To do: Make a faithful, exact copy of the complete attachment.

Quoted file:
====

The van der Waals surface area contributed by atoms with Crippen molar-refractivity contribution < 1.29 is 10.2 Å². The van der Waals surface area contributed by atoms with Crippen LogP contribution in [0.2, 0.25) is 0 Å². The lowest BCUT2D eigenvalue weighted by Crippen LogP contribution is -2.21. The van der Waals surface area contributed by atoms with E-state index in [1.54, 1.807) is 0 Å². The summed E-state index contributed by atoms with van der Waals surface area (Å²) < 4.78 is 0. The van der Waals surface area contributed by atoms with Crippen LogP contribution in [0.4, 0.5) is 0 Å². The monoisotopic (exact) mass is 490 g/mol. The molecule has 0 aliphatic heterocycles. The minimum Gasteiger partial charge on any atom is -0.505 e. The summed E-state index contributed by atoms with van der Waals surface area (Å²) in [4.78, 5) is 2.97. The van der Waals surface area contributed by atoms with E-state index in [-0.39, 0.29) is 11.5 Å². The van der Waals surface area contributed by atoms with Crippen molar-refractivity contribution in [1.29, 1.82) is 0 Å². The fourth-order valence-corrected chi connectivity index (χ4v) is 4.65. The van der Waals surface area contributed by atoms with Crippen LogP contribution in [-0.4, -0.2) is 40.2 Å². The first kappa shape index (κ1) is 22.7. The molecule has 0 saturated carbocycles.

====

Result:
The van der Waals surface area contributed by atoms with Crippen molar-refractivity contribution < 1.29 is 10.2 Å². The van der Waals surface area contributed by atoms with Crippen LogP contribution in [0.2, 0.25) is 0 Å². The lowest BCUT2D eigenvalue weighted by Crippen LogP contribution is -2.21. The van der Waals surface area contributed by atoms with E-state index in [1.54, 1.807) is 0 Å². The summed E-state index contributed by atoms with van der Waals surface area (Å²) < 4.78 is 0. The van der Waals surface area contributed by atoms with Crippen LogP contribution in [0.4, 0.5) is 0 Å². The monoisotopic (exact) mass is 490 g/mol. The molecule has 0 aliphatic heterocycles. The minimum Gasteiger partial charge on any atom is -0.505 e. The summed E-state index contributed by atoms with van der Waals surface area (Å²) in [4.78, 5) is 2.97. The van der Waals surface area contributed by atoms with E-state index in [-0.39, 0.29) is 11.5 Å². The van der Waals surface area contributed by atoms with Crippen molar-refractivity contribution in [1.29, 1.82) is 0 Å². The fourth-order valence-corrected chi connectivity index (χ4v) is 4.65. The van der Waals surface area contributed by atoms with Crippen LogP contribution in [-0.4, -0.2) is 40.2 Å². The first kappa shape index (κ1) is 22.7. The molecule has 0 saturated carbocycles.